The bereaved father of the youngest Briton to scale Everest was dealt another blow when a judge handed him a large court bill.
David Matthews, 62, a millionaire property developer, was told he had to pay most of the defence costs after the failure of a private prosecution he brought against the trek organisers, whom he blamed for his 22-year-old son's disappearance on the world's highest mountain.
Judge Geoffrey Rivlin, who dismissed the businessman's action last summer, also threw out Mr Matthews' application to have his own costs paid from the public purse. Judge Rivlin said he would assess the final defence figure later.
With the case involving some seven hearings, the amount is expected to run into many tens of thousands of pounds. Mr Matthews was not at Southwark Crown Court in London to hear yesterday's ruling.
Last July the court heard how the City trader Michael Matthews, a City trader, from Fulham, West London, achieved a UK first when he reached Everest's summit in May 1999. Hours later, while descending the 29,000ft peak, a 100mph blizzard struck and he disappeared. His body has never been found.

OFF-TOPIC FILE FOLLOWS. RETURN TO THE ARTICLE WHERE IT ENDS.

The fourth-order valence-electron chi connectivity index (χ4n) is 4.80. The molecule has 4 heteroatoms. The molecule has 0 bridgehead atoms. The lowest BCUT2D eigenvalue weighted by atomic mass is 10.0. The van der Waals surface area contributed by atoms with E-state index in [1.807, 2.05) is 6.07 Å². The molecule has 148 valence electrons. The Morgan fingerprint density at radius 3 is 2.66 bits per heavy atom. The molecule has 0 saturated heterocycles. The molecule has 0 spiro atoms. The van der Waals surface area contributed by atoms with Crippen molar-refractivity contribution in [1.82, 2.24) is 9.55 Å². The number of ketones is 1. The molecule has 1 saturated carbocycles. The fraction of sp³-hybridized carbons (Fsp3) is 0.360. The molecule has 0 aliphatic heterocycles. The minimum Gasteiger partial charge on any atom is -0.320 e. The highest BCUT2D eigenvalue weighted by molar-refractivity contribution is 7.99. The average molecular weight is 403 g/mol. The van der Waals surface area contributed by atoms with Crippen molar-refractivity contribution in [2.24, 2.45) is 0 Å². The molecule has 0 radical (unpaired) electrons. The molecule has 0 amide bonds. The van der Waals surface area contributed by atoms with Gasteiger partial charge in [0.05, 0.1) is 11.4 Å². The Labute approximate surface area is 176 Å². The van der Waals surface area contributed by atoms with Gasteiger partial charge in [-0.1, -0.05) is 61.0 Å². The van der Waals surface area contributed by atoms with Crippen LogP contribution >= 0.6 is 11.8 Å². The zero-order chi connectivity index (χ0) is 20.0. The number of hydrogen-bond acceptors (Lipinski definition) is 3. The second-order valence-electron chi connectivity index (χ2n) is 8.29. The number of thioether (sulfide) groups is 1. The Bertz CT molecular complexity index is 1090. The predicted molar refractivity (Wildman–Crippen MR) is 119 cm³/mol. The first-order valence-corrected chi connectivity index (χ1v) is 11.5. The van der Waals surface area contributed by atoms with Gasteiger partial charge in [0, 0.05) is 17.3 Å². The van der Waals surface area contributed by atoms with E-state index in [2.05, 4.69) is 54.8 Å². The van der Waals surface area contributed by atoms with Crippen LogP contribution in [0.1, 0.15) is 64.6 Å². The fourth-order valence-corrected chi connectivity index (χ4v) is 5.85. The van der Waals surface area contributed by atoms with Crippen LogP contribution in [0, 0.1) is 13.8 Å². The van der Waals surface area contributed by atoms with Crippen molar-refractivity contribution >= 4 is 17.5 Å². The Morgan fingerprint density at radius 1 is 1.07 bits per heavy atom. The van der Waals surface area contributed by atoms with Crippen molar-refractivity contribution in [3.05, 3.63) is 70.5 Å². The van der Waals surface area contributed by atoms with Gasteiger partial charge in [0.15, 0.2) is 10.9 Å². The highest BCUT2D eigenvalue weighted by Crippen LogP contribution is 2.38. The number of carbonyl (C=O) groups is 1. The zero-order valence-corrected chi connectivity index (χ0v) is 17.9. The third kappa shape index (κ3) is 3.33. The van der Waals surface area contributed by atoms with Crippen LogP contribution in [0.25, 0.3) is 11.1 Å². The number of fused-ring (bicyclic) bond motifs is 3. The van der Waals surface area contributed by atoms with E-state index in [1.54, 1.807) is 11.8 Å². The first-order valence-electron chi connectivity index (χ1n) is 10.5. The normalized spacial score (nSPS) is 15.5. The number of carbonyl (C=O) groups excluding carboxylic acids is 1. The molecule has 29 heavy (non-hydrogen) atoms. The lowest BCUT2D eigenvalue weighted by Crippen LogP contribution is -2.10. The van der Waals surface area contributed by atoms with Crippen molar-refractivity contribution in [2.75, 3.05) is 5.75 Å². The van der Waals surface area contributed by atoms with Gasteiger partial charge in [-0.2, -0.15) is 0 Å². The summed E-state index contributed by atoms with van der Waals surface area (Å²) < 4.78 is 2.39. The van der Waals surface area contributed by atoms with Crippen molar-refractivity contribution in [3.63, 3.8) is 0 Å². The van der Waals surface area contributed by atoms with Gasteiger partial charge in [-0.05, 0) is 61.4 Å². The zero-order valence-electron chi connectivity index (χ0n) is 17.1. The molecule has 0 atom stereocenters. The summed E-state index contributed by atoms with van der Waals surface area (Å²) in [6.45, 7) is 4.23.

Mr Matthews was convinced that poor organisation and faulty oxygen supplies were to blame for his son's death, and launched legal action against the organiser, Alpine Mountaineering Ltd, and three men involved in the trip.
Michael Smith, 44, a guide from Switzerland, was the last to see Michael Matthews alive. He, together with Jonathan Tinker, 47, from York, and Henry Todd, 61, from Edinburgh, faced a single manslaughter charge. The prosecution alleged that they contributed to Michael's death through gross negligence and by breaching their duty of care.
Ruling on the costs issue, Judge Rivlin said: "I am satisfied this prosecution was brought without good cause."Reuse content